Words matter. One of my favorite lines from the long-running TV series The West Wing is when speechwriter Toby Ziegler says, “The world can move — or not — by changing some words.” In fact, I confess to liking that line so much I’ve had it up at my desk for the better part of the last decade. It was this dedication to word-smithing that caught a bit of sloppiness in my own writing and speaking recently.
In talking about building brands online, I often say that it’s based on three Cs – content, conversations, and either connections or community. The sloppiness comes from the fact that I had been using the terms connections and community interchangeably. This is a disservice to both words.
As we explore these terms further it becomes obvious that, while the two words are related, they are in fact two very different things. Let’s take a look at connections versus community – which one should you focus on and why?
Connections are great! Who doesn’t love connections? It’s true. Connections with others — whether prospects, customers, influencers, or simply friends — are one of the most magical parts of social media. Many think of them as currency in the digital world. This is especially true if you are directly extracting monetary value from your connections or if you are actually using them as true connections or conduits to someone else that will eventually add monetary value to your brand and your business.
Stay with me here. Not all connections add value. Indeed, where the concept of connections goes astray is when it is used as an all-too-simple metric of one’s success in the social space. It’s this misconception that leads many to simply develop the largest number of followers, likes, and connections. Amassing people is great but what are you going to do with them? Do you have a plan or, better still, a purpose?
That’s why I think connections are a rather basic aspect of something much bigger.
Beyond the transactional step of simply connecting with someone on social media, a bigger opportunity awaits. Earlier I asked what you were going to do with these connections. The key part of that phrase is the word with. Instead of assembling people to market at, your brand will be better served if you are able to turn those connections into a community of value around a shared mission, goal, or issue.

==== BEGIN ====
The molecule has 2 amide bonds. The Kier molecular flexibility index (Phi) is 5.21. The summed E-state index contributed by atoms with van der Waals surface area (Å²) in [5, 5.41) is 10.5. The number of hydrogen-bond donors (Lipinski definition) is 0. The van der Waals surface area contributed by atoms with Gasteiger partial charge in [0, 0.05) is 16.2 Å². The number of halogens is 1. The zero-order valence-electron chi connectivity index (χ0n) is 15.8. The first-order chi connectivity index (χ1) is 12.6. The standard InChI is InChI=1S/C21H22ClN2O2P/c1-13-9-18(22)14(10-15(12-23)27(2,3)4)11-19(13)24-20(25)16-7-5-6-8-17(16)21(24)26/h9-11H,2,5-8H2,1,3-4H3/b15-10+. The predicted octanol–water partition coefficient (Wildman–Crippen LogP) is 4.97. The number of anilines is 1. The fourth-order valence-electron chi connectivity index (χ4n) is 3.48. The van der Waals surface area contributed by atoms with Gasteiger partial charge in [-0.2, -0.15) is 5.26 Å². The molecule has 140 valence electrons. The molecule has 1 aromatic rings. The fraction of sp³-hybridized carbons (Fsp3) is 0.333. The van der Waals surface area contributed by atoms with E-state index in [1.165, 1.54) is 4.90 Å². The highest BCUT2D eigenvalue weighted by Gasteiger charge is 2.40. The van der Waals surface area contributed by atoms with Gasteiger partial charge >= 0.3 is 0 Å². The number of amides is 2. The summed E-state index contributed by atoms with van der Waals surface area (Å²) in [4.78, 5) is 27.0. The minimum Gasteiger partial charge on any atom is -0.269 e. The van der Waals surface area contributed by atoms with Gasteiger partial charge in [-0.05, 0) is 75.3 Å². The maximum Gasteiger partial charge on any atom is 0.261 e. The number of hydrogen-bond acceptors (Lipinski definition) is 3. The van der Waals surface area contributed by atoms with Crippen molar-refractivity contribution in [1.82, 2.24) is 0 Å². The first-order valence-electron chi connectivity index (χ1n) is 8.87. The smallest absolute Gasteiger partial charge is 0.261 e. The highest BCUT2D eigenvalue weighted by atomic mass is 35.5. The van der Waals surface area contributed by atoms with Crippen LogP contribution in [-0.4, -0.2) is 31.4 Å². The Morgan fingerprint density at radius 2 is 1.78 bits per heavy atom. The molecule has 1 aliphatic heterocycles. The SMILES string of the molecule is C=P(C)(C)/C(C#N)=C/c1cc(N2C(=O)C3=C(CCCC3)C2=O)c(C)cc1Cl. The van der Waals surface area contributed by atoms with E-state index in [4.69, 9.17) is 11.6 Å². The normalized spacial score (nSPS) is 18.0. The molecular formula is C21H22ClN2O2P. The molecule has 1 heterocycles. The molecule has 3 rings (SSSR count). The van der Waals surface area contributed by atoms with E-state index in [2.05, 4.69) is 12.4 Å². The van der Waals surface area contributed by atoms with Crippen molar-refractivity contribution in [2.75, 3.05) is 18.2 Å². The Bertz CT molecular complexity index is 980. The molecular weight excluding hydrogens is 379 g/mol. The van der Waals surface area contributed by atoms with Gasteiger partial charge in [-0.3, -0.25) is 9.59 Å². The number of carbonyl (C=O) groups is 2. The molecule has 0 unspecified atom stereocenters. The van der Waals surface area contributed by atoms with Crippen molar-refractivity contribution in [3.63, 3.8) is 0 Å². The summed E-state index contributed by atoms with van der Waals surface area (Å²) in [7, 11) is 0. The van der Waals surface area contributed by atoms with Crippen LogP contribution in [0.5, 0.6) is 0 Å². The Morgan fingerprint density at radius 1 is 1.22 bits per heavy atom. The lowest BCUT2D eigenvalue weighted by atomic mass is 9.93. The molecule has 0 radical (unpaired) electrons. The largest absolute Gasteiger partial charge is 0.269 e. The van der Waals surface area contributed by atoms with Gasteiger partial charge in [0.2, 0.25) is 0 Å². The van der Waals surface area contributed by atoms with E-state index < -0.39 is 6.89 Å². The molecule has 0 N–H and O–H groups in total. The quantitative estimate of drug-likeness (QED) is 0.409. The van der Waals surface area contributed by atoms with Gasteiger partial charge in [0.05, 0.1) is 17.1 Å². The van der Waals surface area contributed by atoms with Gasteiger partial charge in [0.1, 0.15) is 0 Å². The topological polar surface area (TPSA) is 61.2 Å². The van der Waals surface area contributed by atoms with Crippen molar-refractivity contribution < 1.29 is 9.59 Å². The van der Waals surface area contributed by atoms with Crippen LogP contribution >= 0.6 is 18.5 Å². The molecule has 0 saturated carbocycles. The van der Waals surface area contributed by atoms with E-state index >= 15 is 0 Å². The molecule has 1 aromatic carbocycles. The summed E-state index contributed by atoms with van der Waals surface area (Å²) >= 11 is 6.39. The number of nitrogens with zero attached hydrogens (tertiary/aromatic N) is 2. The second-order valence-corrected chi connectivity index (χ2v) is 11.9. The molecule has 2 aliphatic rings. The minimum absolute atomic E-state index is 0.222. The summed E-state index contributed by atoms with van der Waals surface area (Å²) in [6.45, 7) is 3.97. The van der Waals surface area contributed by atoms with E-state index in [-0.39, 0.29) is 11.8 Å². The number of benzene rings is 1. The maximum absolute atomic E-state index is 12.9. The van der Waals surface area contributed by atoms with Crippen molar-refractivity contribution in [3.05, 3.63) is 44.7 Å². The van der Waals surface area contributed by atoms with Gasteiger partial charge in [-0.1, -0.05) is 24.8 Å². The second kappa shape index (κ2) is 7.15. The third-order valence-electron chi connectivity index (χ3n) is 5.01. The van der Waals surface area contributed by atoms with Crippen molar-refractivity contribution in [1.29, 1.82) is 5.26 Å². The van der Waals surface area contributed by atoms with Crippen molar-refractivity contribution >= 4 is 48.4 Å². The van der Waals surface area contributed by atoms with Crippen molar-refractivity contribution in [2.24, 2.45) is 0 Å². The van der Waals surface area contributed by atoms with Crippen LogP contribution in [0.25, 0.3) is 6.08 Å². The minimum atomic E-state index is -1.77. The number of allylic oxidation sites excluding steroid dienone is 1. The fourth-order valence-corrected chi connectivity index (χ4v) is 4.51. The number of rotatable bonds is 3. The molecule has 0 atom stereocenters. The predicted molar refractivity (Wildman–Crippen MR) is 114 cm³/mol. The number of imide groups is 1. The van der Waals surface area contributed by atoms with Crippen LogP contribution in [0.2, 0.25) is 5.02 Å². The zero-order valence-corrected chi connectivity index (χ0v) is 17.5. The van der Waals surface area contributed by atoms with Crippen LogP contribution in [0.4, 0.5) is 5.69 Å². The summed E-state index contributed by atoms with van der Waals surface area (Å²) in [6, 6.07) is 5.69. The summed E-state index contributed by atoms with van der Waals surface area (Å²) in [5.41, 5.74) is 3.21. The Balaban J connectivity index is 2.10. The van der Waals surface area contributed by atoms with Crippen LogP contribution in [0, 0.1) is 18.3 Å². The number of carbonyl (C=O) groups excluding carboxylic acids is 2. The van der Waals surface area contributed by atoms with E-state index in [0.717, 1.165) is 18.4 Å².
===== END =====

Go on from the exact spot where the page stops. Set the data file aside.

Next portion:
Maybe it’s a Twitter chat about financial planning for young parents or a blog that helps plumbers develop better customer service skills. These conversations turn what would’ve simply been an audience into a community united together. Your brand’s value comes from being the online convener of this community.
To do this you need to think beyond the quantity metrics of your number of connections, focusing instead on developing quality conversations around a shared mission and adding long-term value to a group of people who you can help in the short term. Over time, as this trust is built, you can introduce relevant products and services from a position of expertise.
There is a hierarchy hiding here as well. Connections are the individual components of what can become a community. Please note the conditional tense. Anyone with followers has connections, though some — as in the offline world — have better connections than others. However, those that find a problem that they can solve for others are the ones that end up creating the real asset social media marketers strive for — a community. The brands that can convene are those that are ultimately positioned as leaders in the hearts and minds of their prospects and customers for years to come.
Remember, words matter. The wise marketer educates stakeholders and team members with carefully selected words describing how brands are built online. It’s easy for those of us that do this every day to fire off words quickly and sometimes sloppily, but this can create unnecessary confusion and fails to put your social media efforts in the best light.